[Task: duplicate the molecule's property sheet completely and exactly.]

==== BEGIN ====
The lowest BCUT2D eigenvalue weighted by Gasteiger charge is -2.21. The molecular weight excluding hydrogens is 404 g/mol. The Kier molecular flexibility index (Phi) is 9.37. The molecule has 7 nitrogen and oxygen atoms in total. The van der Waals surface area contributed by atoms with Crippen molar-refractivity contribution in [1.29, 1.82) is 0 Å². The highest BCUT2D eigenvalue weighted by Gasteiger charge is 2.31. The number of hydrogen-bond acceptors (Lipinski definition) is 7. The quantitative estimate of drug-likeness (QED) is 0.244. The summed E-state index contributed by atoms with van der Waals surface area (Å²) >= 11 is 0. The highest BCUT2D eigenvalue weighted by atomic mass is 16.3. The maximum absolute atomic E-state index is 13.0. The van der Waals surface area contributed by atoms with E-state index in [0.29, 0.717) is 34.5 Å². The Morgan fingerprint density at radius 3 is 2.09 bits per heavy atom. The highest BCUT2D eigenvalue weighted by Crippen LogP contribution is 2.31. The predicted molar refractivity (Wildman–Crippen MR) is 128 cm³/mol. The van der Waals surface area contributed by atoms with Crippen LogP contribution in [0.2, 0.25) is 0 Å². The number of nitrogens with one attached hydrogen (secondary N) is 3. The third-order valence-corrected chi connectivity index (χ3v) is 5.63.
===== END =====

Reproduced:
The lowest BCUT2D eigenvalue weighted by Gasteiger charge is -2.21. The molecular weight excluding hydrogens is 404 g/mol. The Kier molecular flexibility index (Phi) is 9.37. The molecule has 7 nitrogen and oxygen atoms in total. The van der Waals surface area contributed by atoms with Crippen molar-refractivity contribution in [1.29, 1.82) is 0 Å². The highest BCUT2D eigenvalue weighted by Gasteiger charge is 2.31. The number of hydrogen-bond acceptors (Lipinski definition) is 7. The quantitative estimate of drug-likeness (QED) is 0.244. The summed E-state index contributed by atoms with van der Waals surface area (Å²) >= 11 is 0. The highest BCUT2D eigenvalue weighted by atomic mass is 16.3. The maximum absolute atomic E-state index is 13.0. The van der Waals surface area contributed by atoms with E-state index in [0.29, 0.717) is 34.5 Å². The Morgan fingerprint density at radius 3 is 2.09 bits per heavy atom. The highest BCUT2D eigenvalue weighted by Crippen LogP contribution is 2.31. The predicted molar refractivity (Wildman–Crippen MR) is 128 cm³/mol. The van der Waals surface area contributed by atoms with Crippen LogP contribution in [0.2, 0.25) is 0 Å². The number of nitrogens with one attached hydrogen (secondary N) is 3. The third-order valence-corrected chi connectivity index (χ3v) is 5.63.